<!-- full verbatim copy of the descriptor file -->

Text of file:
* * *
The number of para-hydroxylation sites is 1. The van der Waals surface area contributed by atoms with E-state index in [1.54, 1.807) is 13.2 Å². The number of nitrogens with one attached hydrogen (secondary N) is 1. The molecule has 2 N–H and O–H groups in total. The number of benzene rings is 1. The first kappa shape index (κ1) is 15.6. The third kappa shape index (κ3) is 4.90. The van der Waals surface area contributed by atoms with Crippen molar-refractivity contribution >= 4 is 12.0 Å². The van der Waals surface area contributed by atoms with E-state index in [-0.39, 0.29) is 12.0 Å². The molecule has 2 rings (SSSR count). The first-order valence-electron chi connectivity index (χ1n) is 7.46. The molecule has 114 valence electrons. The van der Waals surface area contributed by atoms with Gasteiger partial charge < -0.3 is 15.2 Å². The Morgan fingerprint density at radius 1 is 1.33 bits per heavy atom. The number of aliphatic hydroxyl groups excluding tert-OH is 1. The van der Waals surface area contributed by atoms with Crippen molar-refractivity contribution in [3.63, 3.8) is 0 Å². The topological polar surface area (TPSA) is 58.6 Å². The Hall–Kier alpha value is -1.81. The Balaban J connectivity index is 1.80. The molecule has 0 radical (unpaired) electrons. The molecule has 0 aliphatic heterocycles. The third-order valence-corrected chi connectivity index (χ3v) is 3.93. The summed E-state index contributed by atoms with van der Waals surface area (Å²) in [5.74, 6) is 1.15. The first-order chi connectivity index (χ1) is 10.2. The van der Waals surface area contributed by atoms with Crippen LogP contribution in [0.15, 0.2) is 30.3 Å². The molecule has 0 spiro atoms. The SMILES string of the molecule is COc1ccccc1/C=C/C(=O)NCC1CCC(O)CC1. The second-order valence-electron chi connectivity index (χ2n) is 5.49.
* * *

The number of para-hydroxylation sites is 1. The van der Waals surface area contributed by atoms with E-state index in [1.54, 1.807) is 13.2 Å². The number of nitrogens with one attached hydrogen (secondary N) is 1. The molecule has 2 N–H and O–H groups in total. The number of benzene rings is 1. The first kappa shape index (κ1) is 15.6. The third kappa shape index (κ3) is 4.90. The van der Waals surface area contributed by atoms with Crippen molar-refractivity contribution >= 4 is 12.0 Å². The van der Waals surface area contributed by atoms with E-state index in [-0.39, 0.29) is 12.0 Å². The molecule has 2 rings (SSSR count). The first-order valence-electron chi connectivity index (χ1n) is 7.46. The molecule has 114 valence electrons. The van der Waals surface area contributed by atoms with Gasteiger partial charge < -0.3 is 15.2 Å². The Morgan fingerprint density at radius 1 is 1.33 bits per heavy atom. The number of aliphatic hydroxyl groups excluding tert-OH is 1. The van der Waals surface area contributed by atoms with Crippen molar-refractivity contribution in [3.63, 3.8) is 0 Å². The topological polar surface area (TPSA) is 58.6 Å². The Hall–Kier alpha value is -1.81. The Balaban J connectivity index is 1.80. The molecule has 0 radical (unpaired) electrons. The molecule has 0 aliphatic heterocycles. The third-order valence-corrected chi connectivity index (χ3v) is 3.93. The summed E-state index contributed by atoms with van der Waals surface area (Å²) in [5.74, 6) is 1.15. The first-order chi connectivity index (χ1) is 10.2. The van der Waals surface area contributed by atoms with Crippen LogP contribution in [0.15, 0.2) is 30.3 Å². The molecule has 0 spiro atoms. The SMILES string of the molecule is COc1ccccc1/C=C/C(=O)NCC1CCC(O)CC1. The second-order valence-electron chi connectivity index (χ2n) is 5.49.